.hidden: {display:none;}; .visible: {display:block;}; ERISA Litigation & Other Employee Benefits Disputes - The Law Firm of Faegre Baker Daniels
SEARCH

ERISA Litigation & Other Employee Benefits Disputes

Faegre Baker Daniels has sophisticated and comprehensive experience resolving disputes related to employee benefit plans. That's important. It takes specialized skills to represent clients effectively in benefits disputes. Benefit plans are highly regulated, their terms are often complicated, and the disputes that arise under them are subject to unique procedural and substantive rules.

To provide our clients with first-tier advocacy in benefits disputes, we have a team of lawyers dedicated to this specialty. Collectively, our team members have not only sophisticated litigation experience but, just as importantly, a sophisticated understanding of employee benefit plans. Our team represents:

  • Employers (including privately held companies, publicly traded companies, ESOP-owned companies, churches, not-for-profit organizations and governmental entities such as state retirement systems, public school corporations, and public colleges and universities)
  • Plans (including defined benefit, defined contribution and hybrid retirement plans; welfare plans such as life, medical, short- and long-term disability, and severance plans; and all forms of executive, incentive, performance, equity and deferred compensation arrangements)
  • Fiduciaries (including plan administrators, trustees and investment advisors)
  • Service providers (including third-party administrators)
  • Individual executives
  • Insurers (as fiduciary-liability carriers, as service providers, as claim administrators, as benefit funders and as regulated entities before state departments of insurance)

From administrative claims to class action lawsuits to governmental investigations, we have represented clients in all varieties of benefits-related disputes and litigation, including those involving:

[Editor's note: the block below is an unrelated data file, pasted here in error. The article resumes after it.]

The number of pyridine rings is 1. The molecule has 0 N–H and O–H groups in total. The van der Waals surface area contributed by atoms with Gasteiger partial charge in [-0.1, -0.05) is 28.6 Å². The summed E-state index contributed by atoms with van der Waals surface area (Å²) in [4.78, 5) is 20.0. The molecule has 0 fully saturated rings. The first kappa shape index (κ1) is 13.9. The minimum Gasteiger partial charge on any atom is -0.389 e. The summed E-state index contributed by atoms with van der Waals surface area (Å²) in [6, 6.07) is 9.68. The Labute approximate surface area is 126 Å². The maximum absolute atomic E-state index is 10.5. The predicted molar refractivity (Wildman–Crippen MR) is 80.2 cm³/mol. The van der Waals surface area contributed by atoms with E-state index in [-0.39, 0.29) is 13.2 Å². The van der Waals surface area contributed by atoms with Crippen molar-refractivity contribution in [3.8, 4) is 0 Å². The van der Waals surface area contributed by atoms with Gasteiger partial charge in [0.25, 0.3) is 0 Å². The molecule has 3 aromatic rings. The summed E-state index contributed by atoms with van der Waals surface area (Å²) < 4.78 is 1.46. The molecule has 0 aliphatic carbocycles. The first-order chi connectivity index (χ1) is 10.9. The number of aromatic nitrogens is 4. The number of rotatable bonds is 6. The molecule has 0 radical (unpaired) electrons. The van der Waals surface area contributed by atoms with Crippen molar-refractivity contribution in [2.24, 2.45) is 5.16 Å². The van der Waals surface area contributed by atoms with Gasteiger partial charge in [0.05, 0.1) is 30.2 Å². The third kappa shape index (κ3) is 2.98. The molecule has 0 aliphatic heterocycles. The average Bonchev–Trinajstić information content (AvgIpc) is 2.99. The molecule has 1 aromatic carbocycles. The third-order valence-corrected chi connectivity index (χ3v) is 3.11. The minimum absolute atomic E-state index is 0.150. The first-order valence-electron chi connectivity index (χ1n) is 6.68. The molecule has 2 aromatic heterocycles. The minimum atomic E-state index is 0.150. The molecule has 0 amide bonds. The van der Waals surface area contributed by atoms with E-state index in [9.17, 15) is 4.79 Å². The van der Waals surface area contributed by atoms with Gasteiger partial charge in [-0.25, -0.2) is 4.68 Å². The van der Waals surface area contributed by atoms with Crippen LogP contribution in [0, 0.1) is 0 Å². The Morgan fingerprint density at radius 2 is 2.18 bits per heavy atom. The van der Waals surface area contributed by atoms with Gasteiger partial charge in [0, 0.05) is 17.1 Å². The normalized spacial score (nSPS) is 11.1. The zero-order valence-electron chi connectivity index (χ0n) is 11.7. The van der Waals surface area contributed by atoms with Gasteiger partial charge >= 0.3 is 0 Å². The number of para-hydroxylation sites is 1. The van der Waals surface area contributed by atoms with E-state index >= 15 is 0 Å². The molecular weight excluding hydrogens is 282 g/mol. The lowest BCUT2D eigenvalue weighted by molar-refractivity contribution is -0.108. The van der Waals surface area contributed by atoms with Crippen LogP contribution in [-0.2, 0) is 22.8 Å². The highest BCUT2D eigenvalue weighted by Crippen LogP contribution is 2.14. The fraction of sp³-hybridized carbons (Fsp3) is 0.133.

• Breach of fiduciary duty (including "stock-drop" claims, claims for imprudent investment of plan assets, and claims for misrepresentation)
  • ERISA's statutory non-compliance penalties
  • Prohibited transactions under ERISA and the Internal Revenue Code
  • ERISA pre-emption
  • Claims for benefits from all varieties of retirement, welfare, and executive and incentive compensation plans
  • Fiduciary liability insurance coverage
  • Withdrawal liability and delinquent contributions from multiemployer plans
  • Audits and investigations by the Department of Labor, the Pension Benefit Guaranty Corporation and the Internal Revenue Service
  • HIPAA compliance
  • COBRA compliance
  • Procedural matters (including jurisdiction, venue, standing, class certification and the appropriate scope of discovery)

We win cases by applying a nuanced understanding of the complex statutes, regulations and case-law rules that apply to benefit disputes, including:

  • ERISA's regulations that apply to administrative claims and appeals procedures
  • Federal subject matter jurisdiction and removal under ERISA's complete pre-emption doctrine
  • ERISA's special venue, service of process and standing provisions
  • ERISA pre-emption and the scope of the so-called "savings" and "deemer" clauses
  • ERISA's rules on standard of review and the exhaustion of administrative remedies
  • ERISA-specific defenses, including section 404(c) and statute of limitations defenses
  • The specific, limited and exclusive remedies available under ERISA
  • Application of the "fiduciary exception" to the attorney-client privilege

Our team places particular emphasis on the careful handling of benefits disputes before they become litigation. In this regard, many clients find our team's services of tremendous value when they confront, and in many cases, resolve claims at an administrative or other pre-litigation level.

Contact



Philip J. Gutwein II, Indianapolis
+1 317 237 8271
Steven L. Severson, Minneapolis
+1 612 766 7310
DISCLAIMER

Transmission of information to us via this feature does not establish an attorney-client relationship. Do not send any information that you would have treated confidentially.